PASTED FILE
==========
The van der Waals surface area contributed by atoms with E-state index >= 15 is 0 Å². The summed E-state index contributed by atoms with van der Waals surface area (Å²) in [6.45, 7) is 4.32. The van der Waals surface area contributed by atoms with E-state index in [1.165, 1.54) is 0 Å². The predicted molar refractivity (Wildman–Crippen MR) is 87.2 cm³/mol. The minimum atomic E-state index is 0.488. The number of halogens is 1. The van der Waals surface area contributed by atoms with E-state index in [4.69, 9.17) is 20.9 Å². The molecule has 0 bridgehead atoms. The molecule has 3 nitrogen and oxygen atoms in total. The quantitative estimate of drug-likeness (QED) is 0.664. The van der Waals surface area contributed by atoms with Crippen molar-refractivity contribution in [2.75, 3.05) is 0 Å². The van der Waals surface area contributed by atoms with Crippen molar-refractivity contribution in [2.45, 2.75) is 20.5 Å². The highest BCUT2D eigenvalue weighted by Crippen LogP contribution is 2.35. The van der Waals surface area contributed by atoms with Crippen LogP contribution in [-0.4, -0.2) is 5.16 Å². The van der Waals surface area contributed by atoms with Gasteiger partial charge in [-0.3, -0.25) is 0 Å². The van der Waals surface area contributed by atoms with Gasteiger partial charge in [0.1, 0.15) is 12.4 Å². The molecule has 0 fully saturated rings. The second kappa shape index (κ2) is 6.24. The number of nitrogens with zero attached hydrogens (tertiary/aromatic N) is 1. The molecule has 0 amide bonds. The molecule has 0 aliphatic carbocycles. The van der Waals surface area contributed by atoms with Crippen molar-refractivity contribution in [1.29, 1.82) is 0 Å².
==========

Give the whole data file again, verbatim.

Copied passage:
The van der Waals surface area contributed by atoms with E-state index >= 15 is 0 Å². The summed E-state index contributed by atoms with van der Waals surface area (Å²) in [6.45, 7) is 4.32. The van der Waals surface area contributed by atoms with E-state index in [1.165, 1.54) is 0 Å². The predicted molar refractivity (Wildman–Crippen MR) is 87.2 cm³/mol. The minimum atomic E-state index is 0.488. The number of halogens is 1. The van der Waals surface area contributed by atoms with E-state index in [4.69, 9.17) is 20.9 Å². The molecule has 0 bridgehead atoms. The molecule has 3 nitrogen and oxygen atoms in total. The quantitative estimate of drug-likeness (QED) is 0.664. The van der Waals surface area contributed by atoms with Crippen molar-refractivity contribution in [2.75, 3.05) is 0 Å². The van der Waals surface area contributed by atoms with Crippen molar-refractivity contribution in [2.45, 2.75) is 20.5 Å². The highest BCUT2D eigenvalue weighted by Crippen LogP contribution is 2.35. The van der Waals surface area contributed by atoms with Crippen LogP contribution in [-0.4, -0.2) is 5.16 Å². The van der Waals surface area contributed by atoms with Gasteiger partial charge in [-0.3, -0.25) is 0 Å². The van der Waals surface area contributed by atoms with Gasteiger partial charge in [0.1, 0.15) is 12.4 Å². The molecule has 0 fully saturated rings. The second kappa shape index (κ2) is 6.24. The number of nitrogens with zero attached hydrogens (tertiary/aromatic N) is 1. The molecule has 0 amide bonds. The molecule has 0 aliphatic carbocycles. The van der Waals surface area contributed by atoms with Crippen molar-refractivity contribution in [1.29, 1.82) is 0 Å².